Topical Collection "Nutrition and Public Health"

Editor

Prof. Dr. Sampath Parthasarathy
E-Mail Website
Collection Editor
Burnett School of Biomedical Sciences, College of Medicine, University of Central Florida, 8829 Kastler street, Orlando, FL 32727, USA
Interests: atherosclerosis; heart failure mechanisms; cardiovascular pharmacology; cardiovascular nutrition; fatty acids; lipids and lipoproteins; oxidative stress and antioxidants; endometriosis; macrophages
Special Issues and Collections in MDPI journals

Topical Collection Information

Dear Colleagues,

Nutrition at one time was taught in schools, yet was rarely used except to provide guidelines for diabetic patients who needed to control their diet. Insurance companies neglected the use of nutritional counseling as a means of preventing or controlling diseases. On the other hand, cultures from every part of the world were aware of the value of nutrition-based therapies as a kind of folk medicine. Often strict guidelines were in place to follow specific diets when ailing patients were treated. With the advent of the Internet culture and the massive amount of health and nutritional material freely available to the public, nutrition-based therapies have become highly popular. Combined with the expenses associated with non-nutritional therapies, more and more people are turning to nutritional means of treating disease.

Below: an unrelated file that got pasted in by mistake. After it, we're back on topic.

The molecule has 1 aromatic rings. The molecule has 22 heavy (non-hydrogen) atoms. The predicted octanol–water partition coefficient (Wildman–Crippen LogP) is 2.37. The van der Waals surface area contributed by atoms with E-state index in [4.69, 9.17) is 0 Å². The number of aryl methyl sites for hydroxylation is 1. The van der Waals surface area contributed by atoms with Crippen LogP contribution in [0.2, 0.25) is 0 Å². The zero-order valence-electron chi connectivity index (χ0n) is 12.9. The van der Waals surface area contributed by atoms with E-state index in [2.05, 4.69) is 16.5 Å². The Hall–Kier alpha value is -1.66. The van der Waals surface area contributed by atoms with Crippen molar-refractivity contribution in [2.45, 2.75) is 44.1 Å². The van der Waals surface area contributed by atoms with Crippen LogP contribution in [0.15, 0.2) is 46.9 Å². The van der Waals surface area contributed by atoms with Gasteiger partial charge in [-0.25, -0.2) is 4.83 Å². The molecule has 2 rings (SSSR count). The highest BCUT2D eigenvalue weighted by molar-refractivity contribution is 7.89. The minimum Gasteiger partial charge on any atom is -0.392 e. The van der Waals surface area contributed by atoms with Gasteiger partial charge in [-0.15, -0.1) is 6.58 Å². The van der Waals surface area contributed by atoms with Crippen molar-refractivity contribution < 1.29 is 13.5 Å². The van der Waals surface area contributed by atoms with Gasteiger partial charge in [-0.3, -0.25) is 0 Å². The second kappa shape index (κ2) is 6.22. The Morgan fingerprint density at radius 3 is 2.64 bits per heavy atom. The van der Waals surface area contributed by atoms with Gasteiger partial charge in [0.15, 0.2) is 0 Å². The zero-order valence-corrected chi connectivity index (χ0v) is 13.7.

Unfortunately, most medical schools shy away from teaching and practicing non-pharmacological means of dealing with diseases. The sad outcome is that only nutritionists, exercise physiologists, and other non-medical allied health professionals practice primary prevention of diseases.

People, in general, are now realizing that proper nutrition could lead to better health outcomes, not only for patients, but also could improve the quality of health of communities, and of society at large. There are many advantages such as cost saving, easily available resources, and independence from medical insurance. Many communities and hospitals are engaging in food and lifestyle modulation practices to the benefit of their patients and communities. However, nutrition is still in its infancy and often misunderstood. People are confused about daily recommendations and often contradictory claims of what amounts to good and bad nutrition.

This proposed section is geared to put nutrition health in perspective and provide guidelines for patients, communities and the general public to help them understand and follow nutritional guidelines that might be appropriate for them.

Prof. Dr. Sampath Parthasarathy
Collection Editor

Manuscript Submission Information

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Keywords

  • nutraceuticals
  • primary prevention
  • lifestyle modulation
  • alternative medicine
  • Internet nutrition

Published Papers (2 papers)

2018

Open AccessArticle
Comparison of Perceived and Observed Hand Hygiene Compliance in Healthcare Workers in MERS-CoV Endemic Regions
Healthcare 2018, 6(4), 122; https://doi.org/10.3390/healthcare6040122 - 07 Oct 2018
Abstract
This study investigated healthcare workers’ perceptions of hand hygiene practices by comparing personal reports, as assessed by questionnaires, to direct observations of the workers’ hand hygiene practices. The study employed a cross-sectional research design. Observations were made using a 16-item checklist, based on [...] Read more.